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During his 14 years at Shorter University, Michael Wilson, a librarian, built a library collection for the college’s satellite campus in Atlanta. He shaped his post as the first full-time librarian for adult and professional students. Then he won tenure, and planned to stay at the Baptist college in Rome, Ga., until retirement.
Instead, last week, he effectively handed in his resignation.
At the University of New Hampshire, this is evidently an old tradtion- to scream at the library in order to reduce stress.
See it in action at:
A few weeks ago at Brown University, book conservation technician Marie Malchodi opened yet another leather-bound book, one of more than 300,000 rare volumes in the hold of the John Hay Library. With surgical precision, she turned the pages of a medical text once owned by Solomon Drowne, Class of ’73 (1773, that is.). And there, in the back, she found a piece of paper depicting the baptism of Jesus. It was signed:
“P. Revere Sculp.”
Ye gods! Had Marie Malchodi just made contact with Paul Revere, of Boston, silversmith? Revere, who knew of the fiery need to share vital information, would have appreciated Ms. Malchodi’s galloping reaction, which was:
“I have to show this to somebody.” More from The New York Times.
20 years of cowardice: the pathetic response of American universities to the crisis in scholarly publishing
Although their record is pretty bad, universities could still play a major role in making scholarly publishing work better – and save themselves money in the process – with two simple actions:
--Stop the flow of money to subscription journals. Universities should not renew ANY subscriptions. They should, instead, approach them with a new deal – they’ll maintain payments at current levels for 3 more years if the journal(s) commit to being fully open access at the end of that time.
--Introduce – and heavily promote – new criteria for hiring and promotion that actively discourage the use of journal titles in evaluating candidates.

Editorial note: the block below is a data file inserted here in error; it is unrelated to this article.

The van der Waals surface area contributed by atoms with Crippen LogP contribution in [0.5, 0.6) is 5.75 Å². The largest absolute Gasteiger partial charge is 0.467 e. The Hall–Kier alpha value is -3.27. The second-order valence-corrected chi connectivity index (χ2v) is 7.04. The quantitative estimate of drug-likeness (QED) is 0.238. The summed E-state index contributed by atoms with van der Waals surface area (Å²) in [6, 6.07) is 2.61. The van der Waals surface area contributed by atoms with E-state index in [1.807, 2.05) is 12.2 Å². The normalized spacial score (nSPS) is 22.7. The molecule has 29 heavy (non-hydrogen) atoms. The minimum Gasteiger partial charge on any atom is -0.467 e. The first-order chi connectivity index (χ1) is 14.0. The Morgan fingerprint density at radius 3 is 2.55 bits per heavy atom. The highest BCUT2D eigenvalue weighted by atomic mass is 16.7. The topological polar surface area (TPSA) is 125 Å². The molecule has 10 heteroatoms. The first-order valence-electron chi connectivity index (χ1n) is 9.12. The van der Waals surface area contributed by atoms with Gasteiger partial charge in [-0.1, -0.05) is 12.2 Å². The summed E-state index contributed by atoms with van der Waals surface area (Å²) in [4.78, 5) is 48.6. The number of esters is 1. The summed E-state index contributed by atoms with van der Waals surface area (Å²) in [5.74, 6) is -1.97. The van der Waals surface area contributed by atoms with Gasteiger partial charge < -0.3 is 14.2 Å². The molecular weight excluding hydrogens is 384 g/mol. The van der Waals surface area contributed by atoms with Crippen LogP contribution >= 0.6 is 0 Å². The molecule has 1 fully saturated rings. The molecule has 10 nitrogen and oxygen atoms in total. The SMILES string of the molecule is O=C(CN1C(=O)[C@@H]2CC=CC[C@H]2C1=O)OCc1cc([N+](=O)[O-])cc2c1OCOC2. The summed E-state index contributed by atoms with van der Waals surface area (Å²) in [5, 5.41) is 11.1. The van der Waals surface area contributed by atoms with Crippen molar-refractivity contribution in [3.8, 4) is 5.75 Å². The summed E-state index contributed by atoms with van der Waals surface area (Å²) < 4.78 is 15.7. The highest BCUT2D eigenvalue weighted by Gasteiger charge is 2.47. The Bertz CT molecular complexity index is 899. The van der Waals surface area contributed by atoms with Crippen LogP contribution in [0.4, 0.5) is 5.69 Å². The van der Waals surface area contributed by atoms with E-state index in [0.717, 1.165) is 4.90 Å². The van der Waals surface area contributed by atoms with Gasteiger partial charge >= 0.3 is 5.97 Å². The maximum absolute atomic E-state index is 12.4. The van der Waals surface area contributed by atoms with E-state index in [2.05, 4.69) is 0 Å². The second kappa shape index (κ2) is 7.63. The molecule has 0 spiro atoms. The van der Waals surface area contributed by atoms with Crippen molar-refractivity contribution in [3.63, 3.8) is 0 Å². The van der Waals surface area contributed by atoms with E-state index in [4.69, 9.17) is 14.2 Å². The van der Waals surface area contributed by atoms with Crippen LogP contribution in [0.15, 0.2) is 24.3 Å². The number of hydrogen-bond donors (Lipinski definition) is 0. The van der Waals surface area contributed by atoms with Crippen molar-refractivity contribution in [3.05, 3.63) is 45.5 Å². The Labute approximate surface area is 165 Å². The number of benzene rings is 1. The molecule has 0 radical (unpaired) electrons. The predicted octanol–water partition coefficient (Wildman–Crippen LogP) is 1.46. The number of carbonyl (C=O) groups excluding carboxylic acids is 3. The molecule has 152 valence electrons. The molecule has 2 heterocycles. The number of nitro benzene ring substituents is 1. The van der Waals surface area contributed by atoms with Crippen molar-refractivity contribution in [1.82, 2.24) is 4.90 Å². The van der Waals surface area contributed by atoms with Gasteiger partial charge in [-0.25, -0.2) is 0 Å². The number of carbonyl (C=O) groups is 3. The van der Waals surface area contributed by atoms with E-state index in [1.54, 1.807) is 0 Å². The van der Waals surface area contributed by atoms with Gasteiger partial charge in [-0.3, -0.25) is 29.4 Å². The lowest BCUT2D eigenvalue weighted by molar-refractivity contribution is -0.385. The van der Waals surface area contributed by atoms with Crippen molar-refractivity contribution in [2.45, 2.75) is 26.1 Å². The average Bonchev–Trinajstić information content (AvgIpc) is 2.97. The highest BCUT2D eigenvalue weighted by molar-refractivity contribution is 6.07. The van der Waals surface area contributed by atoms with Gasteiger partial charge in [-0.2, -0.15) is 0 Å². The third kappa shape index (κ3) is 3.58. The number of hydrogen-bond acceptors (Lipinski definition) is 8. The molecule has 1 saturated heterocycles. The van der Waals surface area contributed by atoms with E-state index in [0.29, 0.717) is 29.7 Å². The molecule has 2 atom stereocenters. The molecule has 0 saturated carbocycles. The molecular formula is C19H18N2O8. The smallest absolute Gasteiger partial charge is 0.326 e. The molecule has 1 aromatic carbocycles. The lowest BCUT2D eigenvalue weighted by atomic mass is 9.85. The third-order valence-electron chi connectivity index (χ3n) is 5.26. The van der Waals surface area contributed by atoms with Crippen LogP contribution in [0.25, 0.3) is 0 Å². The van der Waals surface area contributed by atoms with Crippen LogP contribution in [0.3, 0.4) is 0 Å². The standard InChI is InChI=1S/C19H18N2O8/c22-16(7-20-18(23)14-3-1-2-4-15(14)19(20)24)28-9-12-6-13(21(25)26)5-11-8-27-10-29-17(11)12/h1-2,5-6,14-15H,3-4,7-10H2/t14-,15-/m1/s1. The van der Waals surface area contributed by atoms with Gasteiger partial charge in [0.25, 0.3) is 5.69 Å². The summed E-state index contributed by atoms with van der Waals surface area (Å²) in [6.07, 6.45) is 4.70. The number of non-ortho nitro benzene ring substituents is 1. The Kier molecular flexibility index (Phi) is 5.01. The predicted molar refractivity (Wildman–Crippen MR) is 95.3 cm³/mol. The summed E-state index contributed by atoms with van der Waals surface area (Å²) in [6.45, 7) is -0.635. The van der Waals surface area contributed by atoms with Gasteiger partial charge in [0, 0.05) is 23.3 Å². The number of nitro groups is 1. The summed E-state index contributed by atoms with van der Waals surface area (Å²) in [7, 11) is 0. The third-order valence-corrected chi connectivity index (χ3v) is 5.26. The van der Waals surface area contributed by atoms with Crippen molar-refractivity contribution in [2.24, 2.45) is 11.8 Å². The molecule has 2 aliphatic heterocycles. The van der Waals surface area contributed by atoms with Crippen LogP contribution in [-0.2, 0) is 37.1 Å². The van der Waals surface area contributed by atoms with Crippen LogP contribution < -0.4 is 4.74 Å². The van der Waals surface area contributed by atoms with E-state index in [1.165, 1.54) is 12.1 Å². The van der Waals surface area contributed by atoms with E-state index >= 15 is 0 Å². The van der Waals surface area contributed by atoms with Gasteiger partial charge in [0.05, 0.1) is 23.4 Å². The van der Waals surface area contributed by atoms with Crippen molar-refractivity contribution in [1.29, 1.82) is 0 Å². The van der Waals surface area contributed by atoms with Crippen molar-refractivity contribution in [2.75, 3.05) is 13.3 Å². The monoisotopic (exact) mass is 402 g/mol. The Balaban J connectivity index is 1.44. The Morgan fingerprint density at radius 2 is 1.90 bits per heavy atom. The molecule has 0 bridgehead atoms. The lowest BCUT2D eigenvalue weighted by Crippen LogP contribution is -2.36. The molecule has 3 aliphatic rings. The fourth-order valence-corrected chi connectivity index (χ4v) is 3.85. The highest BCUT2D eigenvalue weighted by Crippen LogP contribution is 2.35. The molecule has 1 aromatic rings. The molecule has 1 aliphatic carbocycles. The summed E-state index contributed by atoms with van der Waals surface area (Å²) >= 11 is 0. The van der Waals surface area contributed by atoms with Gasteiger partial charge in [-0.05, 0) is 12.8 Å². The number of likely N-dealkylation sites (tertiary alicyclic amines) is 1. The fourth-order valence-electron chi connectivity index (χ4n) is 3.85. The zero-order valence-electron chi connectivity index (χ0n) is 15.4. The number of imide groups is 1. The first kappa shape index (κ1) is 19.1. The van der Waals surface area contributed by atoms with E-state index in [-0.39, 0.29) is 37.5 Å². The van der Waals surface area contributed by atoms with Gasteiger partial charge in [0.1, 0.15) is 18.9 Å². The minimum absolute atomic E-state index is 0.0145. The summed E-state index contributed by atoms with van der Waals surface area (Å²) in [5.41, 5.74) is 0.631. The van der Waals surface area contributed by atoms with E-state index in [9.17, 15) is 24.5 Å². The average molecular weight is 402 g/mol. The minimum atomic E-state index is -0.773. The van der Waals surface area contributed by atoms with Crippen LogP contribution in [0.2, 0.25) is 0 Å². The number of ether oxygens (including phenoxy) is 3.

Harvard vs. Yale: Open-Access Publishing Edition
Earlier this week, Yale university student, Emmanuel Quartey, posted a video interview with the school's librarian, Susan Gibbons, in which he asked her about open-access publishing. Her response was far more ambivalent than the Harvard faculty council's. Though she noted that open-access journals are more accessible, she worried that asking younger faculty to publish in open-access (presumably less prestigious) journals could jeopardize their chances to attain tenure. In essence, prestige would stay put but tenure would move away from younger Yale professors. So, the library would continue to support both open and closed-access journals. You can read her full answer below or check out the video interview.
Carrier librarian to sail on 'Semester at Sea'
This fall, one JMU librarian will step out of the library to set sail toward the places he’s only read about in books.
Jonathan Paulo, the education librarian in Carrier Library, will embark on a “Semester at Sea” from Aug. 23 to Dec. 7. Organized by the University of Virginia, Semester at Sea acts largely like a college campus — but on a ship.
The MV Explorer, a 590-foot passenger ship, is equipped to carry more than 800 passengers. With nine state-of-the-art classrooms that include overhead projectors, close-circuit televisions, wireless Internet access, a multi-media lab, pool and three dining decks, the ship’s a floating campus.
Berkeley library not thrilled about yarnbombing
One creative contribution to the newly reopened North Branch Library was not seen by the crowds of supporters who turned up on Saturday to celebrate the library’s return to service. Local “yarnbomber” Streetcolor had made some custom knitted coverings for the new circular bike racks outside the library — but they barely saw the light of day as they were quickly removed by librarians displeased with the rogue artistic action.
Is Academic Publishing Finally At A Crossroads?
So, where does that leave us? Libraries are grumbling, funders are disquieted, and individual faculty members are happy to sign petitions of protest. But none of this addresses what I see as the key issue: faculty give these journals this much power because they rest entire careers on them. You get tenure based on your academic publications. You submit your publications list when you apply for grants and funding. Look at any academic C.V. and you'll see that it's structured so that the big name journals in which the person has published are listed promptly. It's one of the first things that gets looked at when someone applies for an academic job.
A Harvard faculty committee says that the situation is "untenable" and asks faculty members to publish in open-access publications.
"What we see here is pure rentier capitalism: monopolising a public resource then charging exorbitant fees to use it. Another term for it is economic parasitism. To obtain the knowledge for which we have already paid, we must surrender our feu to the lairds of learning."